Neurofibromatosis is primarily a genetic disorder that affects approximately 1 in 3,000-4,000 individuals in the United States (2019, National Institute of Neurological Disorders and Stroke). Tumors, usually noncancerous, form and attach to nerve tissue across the body. There are 3 types of neurofibromatosis disorders:
NF Type 1: Type 1 is oftentimes displayed during childhood between birth and age 10. Obvious signs at birth can include flat, light brown spots on the skin and freckling in the armpits and the groin area. Although symptoms aren’t lethal, children with NF Type 1 can experience a wide array of extremely uncomfortable effects including: bone deformities (i.e. scoliosis, bone deformities), tumors along the optic nerve (eyesight), learning disabilities, and attention-deficit disorders.
NF Type 2: Type 2 is not as common as Type 1 and symptoms usually appear during teen and adult years. Benign tumors can form in both ears which are called acoustic neuromas and/or vestibular schwannomas. As a result, problems include: hearing loss, ringing in the ears, headaches, reduced balance. Tumors have also been known to grow in spinal, cranial, ad peripheral nerves resulting in body pain, facial droop, decreased vision and cataracts, and numbness/weakness in muscles in the arms and legs.
Schwannomatosis: Schwannomatosis is also a benign form of neurofibromatosis that is not symptomatic until the adult years (over the age of 25). Similarly to Type 2, benign tumors form on the cranial, spinal, and peripheral nerves of the body resulting in chronic pain just about anywhere in the body, numbness and weakness of any muscle groups of the body, and overall reduced muscle mass.
(Mayo Clinic, 2019)
When it comes to pediatric services, the type that occupational therapists may come across in obviously neurofibromatosis Type 1. Just like many neurological conditions, occupational therapy can play a crucial role in intervention:
Cognitive development and training: Children with NF Type 1 may have learning disabilities that become apparent during the school years. Commonly, learning disabilities negatively impact a child’s ability to perform reading and mathematics. Occupational therapy can work with children and their parents in cognitive training as well as teach adaptation techniques to improve overall academic performance.
Postural instability: Due to bone deformities, especially in the spine, a child’s overall postural stability or ability to stay upright on their own may be challenged. Depending on the severity of the bone deformity, occupational therapists can show families and children therapeutic strengthening exercises, balance training strategies, and adaptations (external supports such as canes, crutches, walkers, etc.).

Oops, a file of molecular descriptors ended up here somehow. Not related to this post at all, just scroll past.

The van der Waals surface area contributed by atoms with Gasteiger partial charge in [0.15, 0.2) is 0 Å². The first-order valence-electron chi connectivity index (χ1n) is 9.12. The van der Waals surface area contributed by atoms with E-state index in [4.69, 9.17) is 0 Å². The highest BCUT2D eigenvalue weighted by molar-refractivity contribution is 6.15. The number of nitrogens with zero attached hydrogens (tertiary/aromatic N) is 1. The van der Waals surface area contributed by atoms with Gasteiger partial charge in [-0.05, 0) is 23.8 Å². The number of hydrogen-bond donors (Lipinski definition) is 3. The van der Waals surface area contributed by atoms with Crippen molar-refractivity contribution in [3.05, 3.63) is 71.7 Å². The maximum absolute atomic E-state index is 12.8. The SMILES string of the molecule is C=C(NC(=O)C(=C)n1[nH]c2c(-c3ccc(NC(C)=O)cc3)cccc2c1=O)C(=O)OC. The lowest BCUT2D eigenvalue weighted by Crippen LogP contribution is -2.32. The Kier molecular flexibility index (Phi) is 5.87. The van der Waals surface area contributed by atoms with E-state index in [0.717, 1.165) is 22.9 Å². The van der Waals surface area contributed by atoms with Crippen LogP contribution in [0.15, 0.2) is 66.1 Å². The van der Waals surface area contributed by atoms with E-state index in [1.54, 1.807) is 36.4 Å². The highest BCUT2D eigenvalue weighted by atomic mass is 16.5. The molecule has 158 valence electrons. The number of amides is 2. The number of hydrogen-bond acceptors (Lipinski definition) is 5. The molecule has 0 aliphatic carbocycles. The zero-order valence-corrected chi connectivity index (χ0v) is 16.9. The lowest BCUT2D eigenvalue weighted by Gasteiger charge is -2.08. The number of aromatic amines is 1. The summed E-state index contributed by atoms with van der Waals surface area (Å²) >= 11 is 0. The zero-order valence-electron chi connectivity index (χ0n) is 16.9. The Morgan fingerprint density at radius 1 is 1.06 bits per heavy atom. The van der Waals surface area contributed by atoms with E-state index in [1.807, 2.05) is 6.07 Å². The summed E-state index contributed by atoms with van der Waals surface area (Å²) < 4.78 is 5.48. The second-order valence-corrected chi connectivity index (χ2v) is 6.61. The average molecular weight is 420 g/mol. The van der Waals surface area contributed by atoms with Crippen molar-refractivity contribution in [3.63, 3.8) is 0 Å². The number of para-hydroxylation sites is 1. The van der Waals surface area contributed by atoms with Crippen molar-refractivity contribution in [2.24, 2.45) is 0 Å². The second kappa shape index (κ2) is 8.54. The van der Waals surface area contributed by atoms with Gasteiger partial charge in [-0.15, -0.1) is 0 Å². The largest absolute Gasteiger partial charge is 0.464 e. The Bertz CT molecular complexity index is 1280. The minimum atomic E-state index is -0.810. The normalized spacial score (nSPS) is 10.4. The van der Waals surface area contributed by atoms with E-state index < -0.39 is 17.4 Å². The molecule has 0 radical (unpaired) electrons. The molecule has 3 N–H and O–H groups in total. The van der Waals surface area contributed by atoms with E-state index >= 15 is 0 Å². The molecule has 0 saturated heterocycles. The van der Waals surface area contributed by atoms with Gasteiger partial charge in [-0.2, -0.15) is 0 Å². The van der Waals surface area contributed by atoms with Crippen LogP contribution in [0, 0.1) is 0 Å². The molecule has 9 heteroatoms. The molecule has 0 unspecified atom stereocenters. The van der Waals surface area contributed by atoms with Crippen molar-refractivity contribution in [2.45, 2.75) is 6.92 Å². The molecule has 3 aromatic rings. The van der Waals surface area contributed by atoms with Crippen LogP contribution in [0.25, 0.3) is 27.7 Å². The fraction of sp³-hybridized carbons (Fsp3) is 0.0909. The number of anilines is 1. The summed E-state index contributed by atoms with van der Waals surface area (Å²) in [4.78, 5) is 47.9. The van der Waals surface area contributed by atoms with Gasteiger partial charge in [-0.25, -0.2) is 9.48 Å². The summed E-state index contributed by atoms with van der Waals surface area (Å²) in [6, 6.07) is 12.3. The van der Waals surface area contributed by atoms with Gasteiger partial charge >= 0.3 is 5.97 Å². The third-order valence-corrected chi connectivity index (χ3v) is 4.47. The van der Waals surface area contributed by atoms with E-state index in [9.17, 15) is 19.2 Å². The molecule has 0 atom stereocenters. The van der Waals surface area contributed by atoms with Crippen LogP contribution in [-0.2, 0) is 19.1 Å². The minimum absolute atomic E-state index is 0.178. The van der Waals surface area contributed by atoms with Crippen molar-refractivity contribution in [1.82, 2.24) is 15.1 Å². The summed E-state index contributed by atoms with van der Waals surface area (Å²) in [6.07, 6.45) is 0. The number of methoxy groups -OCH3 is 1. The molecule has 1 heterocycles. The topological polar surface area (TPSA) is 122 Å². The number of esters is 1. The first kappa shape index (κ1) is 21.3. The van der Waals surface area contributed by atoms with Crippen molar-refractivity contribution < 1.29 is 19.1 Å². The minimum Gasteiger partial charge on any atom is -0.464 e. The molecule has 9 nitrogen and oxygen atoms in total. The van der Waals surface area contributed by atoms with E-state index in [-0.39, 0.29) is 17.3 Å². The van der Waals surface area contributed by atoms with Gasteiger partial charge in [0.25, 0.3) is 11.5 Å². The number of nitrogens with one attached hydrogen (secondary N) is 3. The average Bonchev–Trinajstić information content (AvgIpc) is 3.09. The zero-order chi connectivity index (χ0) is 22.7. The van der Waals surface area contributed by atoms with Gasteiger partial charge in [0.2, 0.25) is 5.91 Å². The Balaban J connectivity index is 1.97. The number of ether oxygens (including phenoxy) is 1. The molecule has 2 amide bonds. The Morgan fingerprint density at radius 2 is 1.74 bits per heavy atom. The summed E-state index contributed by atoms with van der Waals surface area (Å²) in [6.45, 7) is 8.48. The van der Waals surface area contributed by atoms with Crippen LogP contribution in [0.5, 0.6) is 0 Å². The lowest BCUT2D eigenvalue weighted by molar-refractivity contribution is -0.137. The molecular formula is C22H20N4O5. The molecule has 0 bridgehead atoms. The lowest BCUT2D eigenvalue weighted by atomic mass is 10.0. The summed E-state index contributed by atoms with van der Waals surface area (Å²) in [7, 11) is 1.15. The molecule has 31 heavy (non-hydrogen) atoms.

Standing balance: If postural stability is an issue, then standing balance and walking are directly impacted in the child, making it substantially difficult to participate in daily activities that require either of those skills. Along with adaptations and intervention for postural stability, occupational therapists can also work with children to incorporate changes into their daily routine in order to increase their overall participation with as little help as possible.
Vision deficits and compensation: Occupational therapy does not play a role in visual correction; however, OT can provide a child with compensation techniques for visual deficits. This can include adaptations such as enlarged printing, magnification equipment, lighting changes in the home and/or in school, textured writing, etc.
Behavioral/attention intervention: In some cases, NF Type 1 can cause secondary attention deficits hyperactivity disorder (ADHD), which many pediatric OTs come well-equipped to handle. This could involve working with the child and the parents about behavioral strategies to increase attention and to reduce hyperactive behavior (i.e. possibly sensory-related) in order to participate more fully in tasks at home and at school.
Parent/caregiver education: Part of the OT therapeutic model is a heavy education piece geared towards providing knowledge to the child’s closest family members. This way, the child can receive skilled intervention during the hours in which the OT is unable to see the child directly.
Co-treatment and consultation with other medical disciplines: OT cannot be considered a go-to option to alleviate 1000% of symptoms from NF Type 1, which is also true of many clinical disciplines in the healthcare field. For example, children with NF Type 1 oftentimes experience tremendous bodily pain which can only be managed by prescribed medication. OTs need to work together with other disciplines to make sure everyone is on the same page and to provide the child with the best interventions possible.
Neurofibromatosis: Overview (2019). Mayo Clinic. https://www.mayoclinic.org/diseases-conditions/neurofibromatosis/symptoms-causes/syc-20350490. Viewed on July 8, 2019.